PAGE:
But Weary spied him as his foot touched the ground. "Oh, yuh can't
sneak off like that, old-timer. Yuh stay right outside and help wake
'em up!" he shouted hoarsely.

Cal turned and looked at him keenly; looked also at the erratic
movements of the gun, and reconsidered his decision. Joe Meeker could
wait.

"Better come on out to camp, Weary," he said persuasively. "We're all
of us going, right away. Yuh can ride out with us."

Weary had not yet extracted all the joy there was in the situation. He
did not want to ride out to camp; more, he had no intention of doing
so. He stood up in the stirrups and declaimed loudly his views upon
the subject, and his opinion of any man who proposed such a move, and
punctuated his remarks freely with profanity and bullets.

Under cover of Weary's elocution Pink did a bit of jockeying and got
his horse sidling up against Cal. He leaned carelessly upon the
saddle-horn and fixed his big, innocent eyes upon Weary's flushed face.

"He's pretty cute, if he is full," he murmured discreetly to Cal. "He
won't let his gun get empty - see? Loads after every third shot,
regular. We've got to get him so excited he forgets that little
ceremony. Once his gun's empty, he's all to the bad - we can take him
into camp. We'll try and rush him out uh town anyway, and shoot as we
go. It's our only show - unless we can get him inside and lay him out."

"Yeah, that's what we'll have to do," Cal assented guardedly. "He's
sure tearing it off in large chunks, ain't he? I never knew - "

"Here! What you two gazabos making medicine about?" cried Weary
suspiciously. "Break away, there. I won't stand for no side-talks - "

"We're just wondering if we hadn't all better adjourn and have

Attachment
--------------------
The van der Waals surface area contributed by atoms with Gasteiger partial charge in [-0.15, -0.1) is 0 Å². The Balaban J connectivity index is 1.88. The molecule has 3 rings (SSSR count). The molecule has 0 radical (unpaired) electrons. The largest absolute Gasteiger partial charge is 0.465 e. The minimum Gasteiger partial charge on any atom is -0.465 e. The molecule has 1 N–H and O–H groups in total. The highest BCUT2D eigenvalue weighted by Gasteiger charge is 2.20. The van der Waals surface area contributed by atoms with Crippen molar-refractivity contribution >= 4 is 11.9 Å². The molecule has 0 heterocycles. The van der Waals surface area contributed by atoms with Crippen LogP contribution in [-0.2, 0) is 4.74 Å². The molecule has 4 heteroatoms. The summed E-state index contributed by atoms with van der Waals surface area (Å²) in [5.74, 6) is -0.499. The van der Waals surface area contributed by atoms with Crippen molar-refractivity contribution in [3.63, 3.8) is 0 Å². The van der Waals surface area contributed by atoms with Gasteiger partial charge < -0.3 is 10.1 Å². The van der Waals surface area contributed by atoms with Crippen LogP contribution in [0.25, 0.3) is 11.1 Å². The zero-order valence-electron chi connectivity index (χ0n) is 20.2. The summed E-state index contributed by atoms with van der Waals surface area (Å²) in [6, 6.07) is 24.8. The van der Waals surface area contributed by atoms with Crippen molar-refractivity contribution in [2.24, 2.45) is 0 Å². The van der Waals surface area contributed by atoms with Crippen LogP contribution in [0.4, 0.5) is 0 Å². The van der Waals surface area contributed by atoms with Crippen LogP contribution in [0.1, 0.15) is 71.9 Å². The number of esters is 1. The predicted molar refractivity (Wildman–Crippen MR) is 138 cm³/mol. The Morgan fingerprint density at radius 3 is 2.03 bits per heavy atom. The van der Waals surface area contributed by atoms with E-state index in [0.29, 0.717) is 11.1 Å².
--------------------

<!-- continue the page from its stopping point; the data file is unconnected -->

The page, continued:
something to drink," said Pink musically, straightening up in the
saddle. "Come on - I'm almighty dry."

"Same here," said Jack Bates promptly taking the cue, and threw one leg
over the cantle. He got no further than that.

"You stay right up on your old bench!" Weary commanded threateningly.
"We're the kings uh the prairie, and we'll drink on our thrones. That
so-many-kinds-of-bar-slave can pack out the dope to us. It's what he's
there for."

That settled Pink's little plan to get him inside where, lined up to
the bar, they might - if they were quick enough - get his gun away from
him; or, failing that, the warm room and another drink or two would
"lay him out" and render him harmless.

Weary, shoving three cartridges dexterously into the chambers in place
of those just emptied, shouted to Rusty to bring out the "sheepdip."
The four drew together and attempted further consultation, separated
hastily when his eye fell upon them, and waited meekly his further
pleasure. They knew better than to rouse his anger against them.

Weary, displeased because Rusty did not immediately respond to his
call, sent a shot or two through the window by way of hurrying him.

Whereupon Rusty cautiously opened the door, shoved a tray with bottle
and glasses ostentatiously out into the sunlight for a peace offering,
and finding that hostilities ceased, came forth in much fear and served
them.

They drank solemnly.

"Take another one, darn yuh," commanded Weary.

They drank again, more solemnly.

The sun beat harshly down upon the deserted street, and upon the bare,
tousled, brown head of Weary. The four stared at him uneasily; they
had never seen him like this before, and it gave him an odd, unfamiliar


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Online LibraryB.M. BowerThe Lonesome Trail and Other Stories → online text (page 10 of 12)